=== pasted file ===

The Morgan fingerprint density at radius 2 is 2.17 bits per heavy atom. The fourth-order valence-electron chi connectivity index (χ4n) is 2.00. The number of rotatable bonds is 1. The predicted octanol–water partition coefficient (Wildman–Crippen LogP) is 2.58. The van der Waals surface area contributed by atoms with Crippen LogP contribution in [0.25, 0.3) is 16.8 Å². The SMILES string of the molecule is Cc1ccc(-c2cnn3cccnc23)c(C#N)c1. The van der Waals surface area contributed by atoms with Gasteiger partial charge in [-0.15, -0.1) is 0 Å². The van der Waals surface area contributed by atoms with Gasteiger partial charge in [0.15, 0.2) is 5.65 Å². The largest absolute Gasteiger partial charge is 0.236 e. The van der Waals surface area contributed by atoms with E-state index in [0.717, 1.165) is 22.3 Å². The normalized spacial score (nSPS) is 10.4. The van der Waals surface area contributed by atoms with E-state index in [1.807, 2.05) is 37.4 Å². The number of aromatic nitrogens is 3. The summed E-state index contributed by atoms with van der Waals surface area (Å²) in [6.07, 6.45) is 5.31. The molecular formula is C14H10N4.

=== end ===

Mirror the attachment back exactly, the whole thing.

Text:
The Morgan fingerprint density at radius 2 is 2.17 bits per heavy atom. The fourth-order valence-electron chi connectivity index (χ4n) is 2.00. The number of rotatable bonds is 1. The predicted octanol–water partition coefficient (Wildman–Crippen LogP) is 2.58. The van der Waals surface area contributed by atoms with Crippen LogP contribution in [0.25, 0.3) is 16.8 Å². The SMILES string of the molecule is Cc1ccc(-c2cnn3cccnc23)c(C#N)c1. The van der Waals surface area contributed by atoms with Gasteiger partial charge in [-0.15, -0.1) is 0 Å². The van der Waals surface area contributed by atoms with Gasteiger partial charge in [0.15, 0.2) is 5.65 Å². The largest absolute Gasteiger partial charge is 0.236 e. The van der Waals surface area contributed by atoms with E-state index in [0.717, 1.165) is 22.3 Å². The normalized spacial score (nSPS) is 10.4. The van der Waals surface area contributed by atoms with E-state index in [1.807, 2.05) is 37.4 Å². The number of aromatic nitrogens is 3. The summed E-state index contributed by atoms with van der Waals surface area (Å²) in [6.07, 6.45) is 5.31. The molecular formula is C14H10N4.